Emergency & disaster management
First Nations five times likelier to die in a fire
March 29, 2021 By Maz Atta
A new study led by the National Indigenous Fire Safety Council Project (NIFSC) painted a bleak picture within Indigenous communities, concluding that they are over five times likelier to die in a fire.
“Indigenous peoples across Canada are over five times more likely to die in a fire. That number increases to over 10 times for First Nations people living on reserve. Inuit are over 17 times more likely to die in a fire than non-Indigenous people,” reported the study.
Len Garis, director of research at the NIFSC Project, said these results were not a surprise. He said he wasn’t shocked due to similar studies he has viewed in the past regarding First Nations and fire-related incidents.
“Unfortunately, I kind of knew that,” Garis said. “There’s been three isolated studies that have taken place before. Between 2007 and 2011, a study in B.C. on mortalities said they were four times higher.”
The study’s goal was to identify mortality and injury rates for Indigenous peoples in Canada to determine the severity of fire-related deaths and injuries, stated a press release by the NIFSC Project. It followed another study conducted earlier this year, which established that many social determinants, such as poverty and inadequate housing, are major factors contributing to the higher mortality rate among Indigenous communities.
Garis said this study was necessary because there isn’t enough fire data on Indigenous peoples since the government “stopped collecting that around 10 years ago.” In 2016, Toronto Star reported that Indigenous Affairs Minister Carolyn Bennett stated that the federal government has stopped collecting fire data in 2010 to ease the reporting burden on First Nations communities.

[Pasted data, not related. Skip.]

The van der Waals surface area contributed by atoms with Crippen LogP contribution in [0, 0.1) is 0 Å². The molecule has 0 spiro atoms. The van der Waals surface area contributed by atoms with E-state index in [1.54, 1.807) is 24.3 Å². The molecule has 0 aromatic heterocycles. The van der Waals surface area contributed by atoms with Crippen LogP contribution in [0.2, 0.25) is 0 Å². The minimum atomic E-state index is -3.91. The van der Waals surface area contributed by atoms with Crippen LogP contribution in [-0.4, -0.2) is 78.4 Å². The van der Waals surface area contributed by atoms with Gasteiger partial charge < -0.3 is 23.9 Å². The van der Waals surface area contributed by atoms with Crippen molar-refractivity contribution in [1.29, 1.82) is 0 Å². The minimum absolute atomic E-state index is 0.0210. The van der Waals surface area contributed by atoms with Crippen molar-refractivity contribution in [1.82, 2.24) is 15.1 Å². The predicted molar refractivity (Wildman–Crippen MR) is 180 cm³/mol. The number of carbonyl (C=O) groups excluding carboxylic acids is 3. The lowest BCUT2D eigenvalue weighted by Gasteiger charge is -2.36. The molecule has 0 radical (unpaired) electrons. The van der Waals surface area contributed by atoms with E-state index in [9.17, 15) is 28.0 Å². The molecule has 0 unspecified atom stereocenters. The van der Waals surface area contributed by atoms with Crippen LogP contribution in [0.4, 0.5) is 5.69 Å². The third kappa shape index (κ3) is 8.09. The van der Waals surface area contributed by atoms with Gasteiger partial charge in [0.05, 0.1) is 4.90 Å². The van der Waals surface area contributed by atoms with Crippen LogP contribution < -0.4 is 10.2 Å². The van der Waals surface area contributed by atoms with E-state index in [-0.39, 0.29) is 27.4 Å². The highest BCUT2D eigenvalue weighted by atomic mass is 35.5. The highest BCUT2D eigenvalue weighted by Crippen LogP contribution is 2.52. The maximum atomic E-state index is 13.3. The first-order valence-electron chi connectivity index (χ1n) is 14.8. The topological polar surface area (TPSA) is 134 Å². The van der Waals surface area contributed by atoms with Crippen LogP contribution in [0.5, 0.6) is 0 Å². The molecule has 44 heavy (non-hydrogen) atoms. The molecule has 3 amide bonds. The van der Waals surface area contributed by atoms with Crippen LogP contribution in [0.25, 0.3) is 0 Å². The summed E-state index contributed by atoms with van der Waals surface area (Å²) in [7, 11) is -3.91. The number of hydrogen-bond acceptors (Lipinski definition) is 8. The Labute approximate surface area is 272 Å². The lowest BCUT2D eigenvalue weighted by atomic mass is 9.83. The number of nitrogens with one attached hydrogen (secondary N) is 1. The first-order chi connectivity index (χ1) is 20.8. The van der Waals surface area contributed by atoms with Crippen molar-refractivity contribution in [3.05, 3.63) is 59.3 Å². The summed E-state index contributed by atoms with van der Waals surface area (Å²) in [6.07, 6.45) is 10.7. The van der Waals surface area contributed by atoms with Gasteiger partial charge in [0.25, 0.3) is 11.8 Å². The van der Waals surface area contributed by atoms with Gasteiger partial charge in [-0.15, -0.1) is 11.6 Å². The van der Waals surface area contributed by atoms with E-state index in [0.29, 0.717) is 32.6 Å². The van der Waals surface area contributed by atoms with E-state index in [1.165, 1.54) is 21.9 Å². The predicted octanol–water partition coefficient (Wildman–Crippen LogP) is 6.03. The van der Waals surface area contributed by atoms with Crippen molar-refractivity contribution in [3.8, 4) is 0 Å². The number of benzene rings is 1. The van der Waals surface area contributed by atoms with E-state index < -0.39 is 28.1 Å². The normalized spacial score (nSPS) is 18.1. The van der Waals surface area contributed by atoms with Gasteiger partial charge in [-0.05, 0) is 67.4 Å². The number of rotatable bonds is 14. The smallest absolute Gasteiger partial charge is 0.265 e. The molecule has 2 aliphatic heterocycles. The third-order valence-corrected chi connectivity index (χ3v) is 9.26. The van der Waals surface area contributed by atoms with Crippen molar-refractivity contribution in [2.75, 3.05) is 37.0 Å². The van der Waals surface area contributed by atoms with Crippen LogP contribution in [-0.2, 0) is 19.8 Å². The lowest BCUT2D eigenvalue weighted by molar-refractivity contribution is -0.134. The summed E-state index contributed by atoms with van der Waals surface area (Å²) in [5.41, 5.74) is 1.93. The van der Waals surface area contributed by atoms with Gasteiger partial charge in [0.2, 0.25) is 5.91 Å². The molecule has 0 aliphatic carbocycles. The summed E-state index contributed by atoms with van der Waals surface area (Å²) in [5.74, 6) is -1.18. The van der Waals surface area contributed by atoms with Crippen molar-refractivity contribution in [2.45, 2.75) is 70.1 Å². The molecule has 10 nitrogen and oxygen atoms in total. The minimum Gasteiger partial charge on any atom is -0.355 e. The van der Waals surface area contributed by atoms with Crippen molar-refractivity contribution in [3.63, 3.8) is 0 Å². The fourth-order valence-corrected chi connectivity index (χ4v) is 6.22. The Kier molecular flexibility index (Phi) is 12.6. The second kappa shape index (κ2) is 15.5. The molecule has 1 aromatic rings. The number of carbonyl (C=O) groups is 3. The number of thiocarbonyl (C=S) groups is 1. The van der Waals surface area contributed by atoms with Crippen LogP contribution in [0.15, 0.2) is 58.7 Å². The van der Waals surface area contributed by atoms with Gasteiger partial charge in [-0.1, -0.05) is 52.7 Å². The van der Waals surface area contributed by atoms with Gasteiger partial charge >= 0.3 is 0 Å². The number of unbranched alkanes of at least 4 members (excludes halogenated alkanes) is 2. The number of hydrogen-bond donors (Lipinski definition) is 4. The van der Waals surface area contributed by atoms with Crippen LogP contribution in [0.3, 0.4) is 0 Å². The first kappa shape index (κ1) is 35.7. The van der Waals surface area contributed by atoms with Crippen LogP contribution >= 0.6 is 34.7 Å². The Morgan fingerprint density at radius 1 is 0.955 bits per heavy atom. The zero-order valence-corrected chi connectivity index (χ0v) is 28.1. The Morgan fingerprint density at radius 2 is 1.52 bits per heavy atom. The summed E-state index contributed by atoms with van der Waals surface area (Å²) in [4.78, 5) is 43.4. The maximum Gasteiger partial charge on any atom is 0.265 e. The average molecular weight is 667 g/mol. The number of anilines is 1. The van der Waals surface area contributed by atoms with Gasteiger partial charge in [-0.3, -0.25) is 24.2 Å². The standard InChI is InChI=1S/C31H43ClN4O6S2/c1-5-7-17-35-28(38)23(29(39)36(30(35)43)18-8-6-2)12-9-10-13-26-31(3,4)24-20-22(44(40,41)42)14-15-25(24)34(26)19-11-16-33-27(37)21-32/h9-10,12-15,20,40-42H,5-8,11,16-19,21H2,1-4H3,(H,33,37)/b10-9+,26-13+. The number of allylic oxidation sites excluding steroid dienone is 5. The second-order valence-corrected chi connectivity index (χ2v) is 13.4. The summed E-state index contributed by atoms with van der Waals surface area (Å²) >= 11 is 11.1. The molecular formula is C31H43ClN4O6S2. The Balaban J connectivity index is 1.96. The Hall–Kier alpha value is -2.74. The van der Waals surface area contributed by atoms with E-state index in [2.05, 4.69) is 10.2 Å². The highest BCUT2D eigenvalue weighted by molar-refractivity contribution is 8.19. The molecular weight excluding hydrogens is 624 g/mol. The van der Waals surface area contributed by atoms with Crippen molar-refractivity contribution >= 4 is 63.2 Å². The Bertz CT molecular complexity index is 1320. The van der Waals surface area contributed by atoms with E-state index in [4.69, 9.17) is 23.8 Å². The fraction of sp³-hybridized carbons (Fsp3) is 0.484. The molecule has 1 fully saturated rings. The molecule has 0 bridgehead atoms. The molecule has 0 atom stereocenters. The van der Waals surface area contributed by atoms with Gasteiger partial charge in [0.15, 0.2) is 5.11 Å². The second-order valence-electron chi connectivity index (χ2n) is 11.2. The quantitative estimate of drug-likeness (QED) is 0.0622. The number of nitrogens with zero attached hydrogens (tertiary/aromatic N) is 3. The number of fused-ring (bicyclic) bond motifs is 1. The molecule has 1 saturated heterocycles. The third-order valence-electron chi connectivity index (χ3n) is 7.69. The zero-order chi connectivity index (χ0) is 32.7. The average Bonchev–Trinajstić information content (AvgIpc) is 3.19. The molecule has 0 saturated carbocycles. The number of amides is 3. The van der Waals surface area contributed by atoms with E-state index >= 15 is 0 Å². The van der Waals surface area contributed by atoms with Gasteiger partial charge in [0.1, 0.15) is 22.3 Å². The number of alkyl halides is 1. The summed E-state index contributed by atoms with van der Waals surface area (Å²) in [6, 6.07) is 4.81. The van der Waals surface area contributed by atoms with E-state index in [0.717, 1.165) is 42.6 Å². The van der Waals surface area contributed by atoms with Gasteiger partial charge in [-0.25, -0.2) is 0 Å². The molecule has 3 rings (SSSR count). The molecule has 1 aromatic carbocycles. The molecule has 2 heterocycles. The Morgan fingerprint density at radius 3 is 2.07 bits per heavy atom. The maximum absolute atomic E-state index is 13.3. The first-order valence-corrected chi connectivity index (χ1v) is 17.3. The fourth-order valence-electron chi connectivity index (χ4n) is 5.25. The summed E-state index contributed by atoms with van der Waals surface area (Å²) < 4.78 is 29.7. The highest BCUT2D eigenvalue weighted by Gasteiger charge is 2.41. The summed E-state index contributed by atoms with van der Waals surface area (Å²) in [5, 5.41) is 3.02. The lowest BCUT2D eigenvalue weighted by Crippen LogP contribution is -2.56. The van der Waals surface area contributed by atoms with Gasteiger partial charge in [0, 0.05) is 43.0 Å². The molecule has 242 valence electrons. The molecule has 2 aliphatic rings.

In light of these results, the NIFSC Project is offering culturally sensitive fire and safety training and education programs created for and delivered by Indigenous peoples. These programs are currently available to First Nations living on reserves and individuals working or volunteering in emergency services.
The NIFSC Project is encouraging Indigenous peoples to report fire incidents through the National Incident Reporting System (NIRS). A goal of NIRS is to provide the missing data regarding fire incidents.
Garis said the NIFSC Project asked Statistics Canada for a possibility and a cost to look at coroners’ data so they have a clearer understanding of mortality rates among Indigenous peoples.
“We can look at it a little deeper, not only based on the potential cases, but also if we can get a little more instruction on the geographical perspective,” Garis said.
The NIFSC Project has already launched nearly 80 programs and services to provide training and ongoing support to more than 650 First Nations communities. It will be hosting a virtual town hall on April 28 to further discuss the mortality and morbidity study.
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